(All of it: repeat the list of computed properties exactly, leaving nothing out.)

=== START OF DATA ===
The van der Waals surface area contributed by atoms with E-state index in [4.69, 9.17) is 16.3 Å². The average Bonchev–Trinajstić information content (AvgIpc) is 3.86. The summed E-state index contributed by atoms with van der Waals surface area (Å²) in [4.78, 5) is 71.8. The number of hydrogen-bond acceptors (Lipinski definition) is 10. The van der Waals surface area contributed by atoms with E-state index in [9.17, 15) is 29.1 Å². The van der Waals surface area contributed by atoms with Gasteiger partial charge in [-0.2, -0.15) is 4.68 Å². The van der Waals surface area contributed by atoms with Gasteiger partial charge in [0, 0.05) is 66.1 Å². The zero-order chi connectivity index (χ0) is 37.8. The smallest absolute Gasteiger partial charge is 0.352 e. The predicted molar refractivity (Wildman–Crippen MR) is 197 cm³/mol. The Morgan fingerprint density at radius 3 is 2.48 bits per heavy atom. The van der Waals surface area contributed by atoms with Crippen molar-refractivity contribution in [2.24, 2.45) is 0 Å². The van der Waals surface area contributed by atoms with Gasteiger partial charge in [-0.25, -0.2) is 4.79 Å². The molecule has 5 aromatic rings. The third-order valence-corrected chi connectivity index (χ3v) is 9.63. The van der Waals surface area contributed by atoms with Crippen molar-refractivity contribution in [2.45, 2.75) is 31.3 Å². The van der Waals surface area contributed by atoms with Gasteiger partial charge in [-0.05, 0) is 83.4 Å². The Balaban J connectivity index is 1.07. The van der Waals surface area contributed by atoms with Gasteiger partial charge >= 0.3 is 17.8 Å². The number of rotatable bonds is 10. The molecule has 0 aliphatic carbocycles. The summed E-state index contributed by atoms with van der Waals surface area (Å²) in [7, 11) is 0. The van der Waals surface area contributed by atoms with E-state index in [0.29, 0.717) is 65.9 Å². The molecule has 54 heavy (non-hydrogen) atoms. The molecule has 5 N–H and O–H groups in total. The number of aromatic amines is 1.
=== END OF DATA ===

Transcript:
The van der Waals surface area contributed by atoms with E-state index in [4.69, 9.17) is 16.3 Å². The average Bonchev–Trinajstić information content (AvgIpc) is 3.86. The summed E-state index contributed by atoms with van der Waals surface area (Å²) in [4.78, 5) is 71.8. The number of hydrogen-bond acceptors (Lipinski definition) is 10. The van der Waals surface area contributed by atoms with E-state index in [9.17, 15) is 29.1 Å². The van der Waals surface area contributed by atoms with Gasteiger partial charge in [-0.2, -0.15) is 4.68 Å². The van der Waals surface area contributed by atoms with Gasteiger partial charge in [0, 0.05) is 66.1 Å². The zero-order chi connectivity index (χ0) is 37.8. The smallest absolute Gasteiger partial charge is 0.352 e. The predicted molar refractivity (Wildman–Crippen MR) is 197 cm³/mol. The Morgan fingerprint density at radius 3 is 2.48 bits per heavy atom. The van der Waals surface area contributed by atoms with Crippen molar-refractivity contribution in [2.24, 2.45) is 0 Å². The van der Waals surface area contributed by atoms with Gasteiger partial charge in [-0.25, -0.2) is 4.79 Å². The molecule has 5 aromatic rings. The third-order valence-corrected chi connectivity index (χ3v) is 9.63. The van der Waals surface area contributed by atoms with Crippen molar-refractivity contribution in [2.45, 2.75) is 31.3 Å². The van der Waals surface area contributed by atoms with Gasteiger partial charge in [-0.05, 0) is 83.4 Å². The Balaban J connectivity index is 1.07. The van der Waals surface area contributed by atoms with Gasteiger partial charge >= 0.3 is 17.8 Å². The number of rotatable bonds is 10. The molecule has 0 aliphatic carbocycles. The summed E-state index contributed by atoms with van der Waals surface area (Å²) in [7, 11) is 0. The van der Waals surface area contributed by atoms with E-state index in [0.29, 0.717) is 65.9 Å². The molecule has 54 heavy (non-hydrogen) atoms. The molecule has 5 N–H and O–H groups in total. The number of aromatic amines is 1.